Before I begin, please allow me to clarify. I am very thankful to live in a country where I am free to worship and live as I choose. I am infinitely more thankful to be a Catholic person, free to live the teachings of the Church, receive the sacraments, and share in her holiness. The Church is at the center of my Catholic life, and America is where I live out that life.
While centered in the Vatican, our Church is the Universal Church. It must continue to teach from its holy foundations and share the good news. The Holy Father must think of all his children, his flock as a whole. He must be fully consumed by the entirety of God’s one, holy, catholic, and apostolic Church.
Conversely, we live in an all-consuming country. Radio talk show personalities like Michael Savage insist that Americans live in the “greatest country on God’s green earth.” In an age where manifest destiny should be extinct (what with the earth already fully discovered), our country is still one in which newspapers tie our foreign policy to notions of “exceptionalism.” We also live in a deeply divided and politicized nation. Finally, despite the divisions in our country, there is a strong undercurrent of nationalism stressing that we should be Americans first and everything else second.
There is no room for this type of manifest-destiny spirit and politicization in the Church. The Church serves one master—God. If an American were chosen as Pope, he would be expected by some to cater to the whims of the American people. He may be expected to be an American first and a servant of the Church second. And it is almost certain that his worldview would reflect in some way assumptions based on American exceptionalism, however much he might hope to be free of these. This would be a travesty for the Universal Church. In addition, the Catholic Church in America has become a big player in political debates. The Vatican has stated the teachings of the Church and has largely been able to avoid taking red or blue America’s side. An American Pope would not be granted such luxuries by the American press. In America, priests and bishops are scrutinized in the media by journalists and across the internet, particularly in the blogosphere, as if our country should be the focal point of Vatican decisions and dissemination of doctrine. If we had an American pope, this Americentrism would only increase.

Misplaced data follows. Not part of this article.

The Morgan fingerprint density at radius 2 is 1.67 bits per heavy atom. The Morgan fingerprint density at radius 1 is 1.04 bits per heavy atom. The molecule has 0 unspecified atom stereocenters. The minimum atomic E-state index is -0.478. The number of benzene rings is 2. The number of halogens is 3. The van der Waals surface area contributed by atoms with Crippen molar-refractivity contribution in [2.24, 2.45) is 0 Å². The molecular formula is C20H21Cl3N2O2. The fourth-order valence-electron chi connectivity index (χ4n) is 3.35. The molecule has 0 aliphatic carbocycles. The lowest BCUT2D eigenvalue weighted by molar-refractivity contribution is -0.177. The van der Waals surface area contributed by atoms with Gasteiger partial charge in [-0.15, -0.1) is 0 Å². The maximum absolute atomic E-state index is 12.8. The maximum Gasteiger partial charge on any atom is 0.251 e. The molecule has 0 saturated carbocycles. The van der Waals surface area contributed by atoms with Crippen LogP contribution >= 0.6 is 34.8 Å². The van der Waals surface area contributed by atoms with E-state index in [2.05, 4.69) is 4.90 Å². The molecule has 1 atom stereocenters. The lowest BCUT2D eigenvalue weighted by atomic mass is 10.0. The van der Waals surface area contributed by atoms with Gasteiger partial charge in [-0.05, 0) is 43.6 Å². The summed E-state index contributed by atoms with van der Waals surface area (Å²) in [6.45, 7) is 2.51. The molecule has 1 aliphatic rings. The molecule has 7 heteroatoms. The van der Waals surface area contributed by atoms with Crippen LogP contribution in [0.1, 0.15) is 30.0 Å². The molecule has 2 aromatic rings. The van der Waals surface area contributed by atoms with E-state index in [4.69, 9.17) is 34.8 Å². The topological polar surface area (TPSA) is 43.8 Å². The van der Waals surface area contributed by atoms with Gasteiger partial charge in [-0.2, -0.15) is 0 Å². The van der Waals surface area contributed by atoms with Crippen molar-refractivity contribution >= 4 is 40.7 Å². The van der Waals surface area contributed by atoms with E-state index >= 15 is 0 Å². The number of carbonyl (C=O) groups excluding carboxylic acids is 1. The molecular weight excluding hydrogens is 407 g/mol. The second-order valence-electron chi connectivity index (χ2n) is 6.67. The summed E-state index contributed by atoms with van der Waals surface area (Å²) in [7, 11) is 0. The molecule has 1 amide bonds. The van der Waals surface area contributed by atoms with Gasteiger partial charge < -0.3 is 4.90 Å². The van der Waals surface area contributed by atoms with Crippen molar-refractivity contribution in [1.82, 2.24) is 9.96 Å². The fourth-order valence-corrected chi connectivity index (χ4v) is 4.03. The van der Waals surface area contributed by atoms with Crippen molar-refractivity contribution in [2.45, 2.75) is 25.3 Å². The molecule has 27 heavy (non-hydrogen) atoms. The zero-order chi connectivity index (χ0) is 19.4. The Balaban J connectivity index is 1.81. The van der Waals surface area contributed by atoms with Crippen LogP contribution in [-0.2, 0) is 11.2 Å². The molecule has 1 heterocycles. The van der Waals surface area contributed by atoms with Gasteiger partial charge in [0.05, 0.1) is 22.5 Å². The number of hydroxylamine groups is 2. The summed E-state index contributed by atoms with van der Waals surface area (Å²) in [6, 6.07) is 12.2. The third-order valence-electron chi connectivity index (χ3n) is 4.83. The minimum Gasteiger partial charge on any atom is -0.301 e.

This is not to say that we do not have holy American cardinals that lead their flocks with great faith and trust in God. We do. These cardinals are focused on sharing the Word of God and increasing the faithfulness of their flock. Unfortunately, this flock often places itself at the center of the Church and the demands that they place upon the Holy See are great. If one of our cardinals were to be pope, the demands would only increase. Contemporary Americans, Catholic and non-Catholic alike, would likely exert tremendous pressure on any pope, making ministry to the worldwide Church very difficult—even more so if the pope happened to come from the United States.
Should we hope that someday there will be an American Pope? Yes. We should hope and pray that someday our country will foster the faith of someone with a heart for people of all nations, someone who will be a strong and inspirational leader willing to stand for the Church and her holiness. However, America does not seem ready to yield such a figure at this time within the current political climate. We should instead pray for a person who can unite our Universal and Holy Church to make her truly one. We should pray for someone who has a heart for people of all nations, especially the least among us. Regardless of provenance, the faith, heart, and leadership abilities of the new Pope will be what takes our Church into the future.